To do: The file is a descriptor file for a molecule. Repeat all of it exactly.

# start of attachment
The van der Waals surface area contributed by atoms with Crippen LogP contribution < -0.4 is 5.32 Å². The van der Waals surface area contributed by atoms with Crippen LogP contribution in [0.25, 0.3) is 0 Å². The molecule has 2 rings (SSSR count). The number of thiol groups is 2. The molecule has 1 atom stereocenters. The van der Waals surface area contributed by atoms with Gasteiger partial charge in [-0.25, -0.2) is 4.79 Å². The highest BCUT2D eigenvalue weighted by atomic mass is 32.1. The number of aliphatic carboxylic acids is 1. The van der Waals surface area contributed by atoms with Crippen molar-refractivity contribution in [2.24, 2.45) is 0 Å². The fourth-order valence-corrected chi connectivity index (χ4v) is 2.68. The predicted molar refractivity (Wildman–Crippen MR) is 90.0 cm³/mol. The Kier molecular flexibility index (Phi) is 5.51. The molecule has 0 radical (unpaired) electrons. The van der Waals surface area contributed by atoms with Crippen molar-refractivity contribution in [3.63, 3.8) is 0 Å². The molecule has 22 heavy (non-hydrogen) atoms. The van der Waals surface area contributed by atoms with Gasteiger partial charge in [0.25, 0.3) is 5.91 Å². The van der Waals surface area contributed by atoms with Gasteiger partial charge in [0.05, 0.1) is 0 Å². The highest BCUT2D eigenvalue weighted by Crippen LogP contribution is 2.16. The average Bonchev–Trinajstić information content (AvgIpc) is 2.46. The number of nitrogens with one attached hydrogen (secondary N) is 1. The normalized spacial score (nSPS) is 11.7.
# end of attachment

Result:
The van der Waals surface area contributed by atoms with Crippen LogP contribution < -0.4 is 5.32 Å². The van der Waals surface area contributed by atoms with Crippen LogP contribution in [0.25, 0.3) is 0 Å². The molecule has 2 rings (SSSR count). The number of thiol groups is 2. The molecule has 1 atom stereocenters. The van der Waals surface area contributed by atoms with Gasteiger partial charge in [-0.25, -0.2) is 4.79 Å². The highest BCUT2D eigenvalue weighted by atomic mass is 32.1. The number of aliphatic carboxylic acids is 1. The van der Waals surface area contributed by atoms with Crippen molar-refractivity contribution in [2.24, 2.45) is 0 Å². The fourth-order valence-corrected chi connectivity index (χ4v) is 2.68. The predicted molar refractivity (Wildman–Crippen MR) is 90.0 cm³/mol. The Kier molecular flexibility index (Phi) is 5.51. The molecule has 0 radical (unpaired) electrons. The van der Waals surface area contributed by atoms with Crippen molar-refractivity contribution in [3.63, 3.8) is 0 Å². The molecule has 22 heavy (non-hydrogen) atoms. The van der Waals surface area contributed by atoms with Gasteiger partial charge in [0.25, 0.3) is 5.91 Å². The van der Waals surface area contributed by atoms with Gasteiger partial charge in [0.05, 0.1) is 0 Å². The highest BCUT2D eigenvalue weighted by Crippen LogP contribution is 2.16. The average Bonchev–Trinajstić information content (AvgIpc) is 2.46. The number of nitrogens with one attached hydrogen (secondary N) is 1. The normalized spacial score (nSPS) is 11.7.